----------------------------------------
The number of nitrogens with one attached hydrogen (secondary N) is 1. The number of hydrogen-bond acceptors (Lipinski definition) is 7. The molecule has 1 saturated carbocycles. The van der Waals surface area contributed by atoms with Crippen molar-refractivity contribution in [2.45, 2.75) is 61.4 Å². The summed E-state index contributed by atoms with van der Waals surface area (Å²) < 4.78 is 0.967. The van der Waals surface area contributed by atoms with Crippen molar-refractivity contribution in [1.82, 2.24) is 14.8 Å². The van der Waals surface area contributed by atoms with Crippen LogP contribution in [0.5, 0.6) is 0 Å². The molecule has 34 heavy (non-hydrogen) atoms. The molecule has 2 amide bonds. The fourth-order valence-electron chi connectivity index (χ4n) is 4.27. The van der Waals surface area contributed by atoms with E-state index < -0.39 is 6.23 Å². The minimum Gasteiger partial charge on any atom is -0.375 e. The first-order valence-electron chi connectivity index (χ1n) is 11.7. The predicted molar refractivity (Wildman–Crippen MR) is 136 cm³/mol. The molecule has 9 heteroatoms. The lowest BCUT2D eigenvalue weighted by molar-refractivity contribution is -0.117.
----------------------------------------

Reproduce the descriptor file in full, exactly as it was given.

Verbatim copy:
The number of nitrogens with one attached hydrogen (secondary N) is 1. The number of hydrogen-bond acceptors (Lipinski definition) is 7. The molecule has 1 saturated carbocycles. The van der Waals surface area contributed by atoms with Crippen molar-refractivity contribution in [2.45, 2.75) is 61.4 Å². The summed E-state index contributed by atoms with van der Waals surface area (Å²) < 4.78 is 0.967. The van der Waals surface area contributed by atoms with Crippen molar-refractivity contribution in [1.82, 2.24) is 14.8 Å². The van der Waals surface area contributed by atoms with Crippen LogP contribution in [0.5, 0.6) is 0 Å². The molecule has 34 heavy (non-hydrogen) atoms. The molecule has 2 amide bonds. The fourth-order valence-electron chi connectivity index (χ4n) is 4.27. The van der Waals surface area contributed by atoms with E-state index < -0.39 is 6.23 Å². The minimum Gasteiger partial charge on any atom is -0.375 e. The first-order valence-electron chi connectivity index (χ1n) is 11.7. The predicted molar refractivity (Wildman–Crippen MR) is 136 cm³/mol. The molecule has 9 heteroatoms. The lowest BCUT2D eigenvalue weighted by molar-refractivity contribution is -0.117.